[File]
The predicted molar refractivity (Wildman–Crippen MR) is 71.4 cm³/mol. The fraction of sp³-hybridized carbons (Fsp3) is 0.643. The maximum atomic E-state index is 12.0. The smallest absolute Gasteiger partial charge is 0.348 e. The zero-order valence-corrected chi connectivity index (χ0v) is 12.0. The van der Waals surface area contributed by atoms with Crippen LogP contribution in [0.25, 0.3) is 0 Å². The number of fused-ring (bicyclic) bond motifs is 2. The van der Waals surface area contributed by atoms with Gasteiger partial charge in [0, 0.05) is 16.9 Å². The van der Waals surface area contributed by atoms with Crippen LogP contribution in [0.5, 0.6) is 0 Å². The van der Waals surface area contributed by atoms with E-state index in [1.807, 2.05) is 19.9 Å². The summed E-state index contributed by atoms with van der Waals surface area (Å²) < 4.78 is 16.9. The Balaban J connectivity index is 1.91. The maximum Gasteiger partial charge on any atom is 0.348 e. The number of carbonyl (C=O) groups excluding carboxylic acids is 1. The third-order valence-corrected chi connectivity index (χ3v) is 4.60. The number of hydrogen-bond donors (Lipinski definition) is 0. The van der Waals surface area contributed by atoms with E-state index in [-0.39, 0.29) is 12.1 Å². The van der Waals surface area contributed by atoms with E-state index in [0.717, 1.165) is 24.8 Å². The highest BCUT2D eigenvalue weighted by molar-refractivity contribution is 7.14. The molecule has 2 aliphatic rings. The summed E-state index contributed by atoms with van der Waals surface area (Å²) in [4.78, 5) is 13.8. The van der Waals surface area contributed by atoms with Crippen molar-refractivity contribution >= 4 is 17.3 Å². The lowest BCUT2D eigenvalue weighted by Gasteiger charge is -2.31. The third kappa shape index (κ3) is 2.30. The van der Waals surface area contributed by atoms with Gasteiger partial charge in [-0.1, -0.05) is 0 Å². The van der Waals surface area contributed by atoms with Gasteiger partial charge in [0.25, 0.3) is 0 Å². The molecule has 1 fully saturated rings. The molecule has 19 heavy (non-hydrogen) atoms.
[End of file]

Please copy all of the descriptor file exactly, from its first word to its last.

The predicted molar refractivity (Wildman–Crippen MR) is 71.4 cm³/mol. The fraction of sp³-hybridized carbons (Fsp3) is 0.643. The maximum atomic E-state index is 12.0. The smallest absolute Gasteiger partial charge is 0.348 e. The zero-order valence-corrected chi connectivity index (χ0v) is 12.0. The van der Waals surface area contributed by atoms with Crippen LogP contribution in [0.25, 0.3) is 0 Å². The number of fused-ring (bicyclic) bond motifs is 2. The van der Waals surface area contributed by atoms with Gasteiger partial charge in [0, 0.05) is 16.9 Å². The van der Waals surface area contributed by atoms with Crippen LogP contribution in [0.5, 0.6) is 0 Å². The van der Waals surface area contributed by atoms with E-state index in [1.807, 2.05) is 19.9 Å². The summed E-state index contributed by atoms with van der Waals surface area (Å²) < 4.78 is 16.9. The Balaban J connectivity index is 1.91. The maximum Gasteiger partial charge on any atom is 0.348 e. The number of carbonyl (C=O) groups excluding carboxylic acids is 1. The third-order valence-corrected chi connectivity index (χ3v) is 4.60. The number of hydrogen-bond donors (Lipinski definition) is 0. The van der Waals surface area contributed by atoms with E-state index in [-0.39, 0.29) is 12.1 Å². The van der Waals surface area contributed by atoms with E-state index in [0.717, 1.165) is 24.8 Å². The highest BCUT2D eigenvalue weighted by molar-refractivity contribution is 7.14. The molecule has 2 aliphatic rings. The summed E-state index contributed by atoms with van der Waals surface area (Å²) in [4.78, 5) is 13.8. The van der Waals surface area contributed by atoms with Crippen molar-refractivity contribution >= 4 is 17.3 Å². The lowest BCUT2D eigenvalue weighted by Gasteiger charge is -2.31. The third kappa shape index (κ3) is 2.30. The van der Waals surface area contributed by atoms with Gasteiger partial charge in [-0.1, -0.05) is 0 Å². The van der Waals surface area contributed by atoms with Gasteiger partial charge in [0.25, 0.3) is 0 Å². The molecule has 1 fully saturated rings. The molecule has 19 heavy (non-hydrogen) atoms.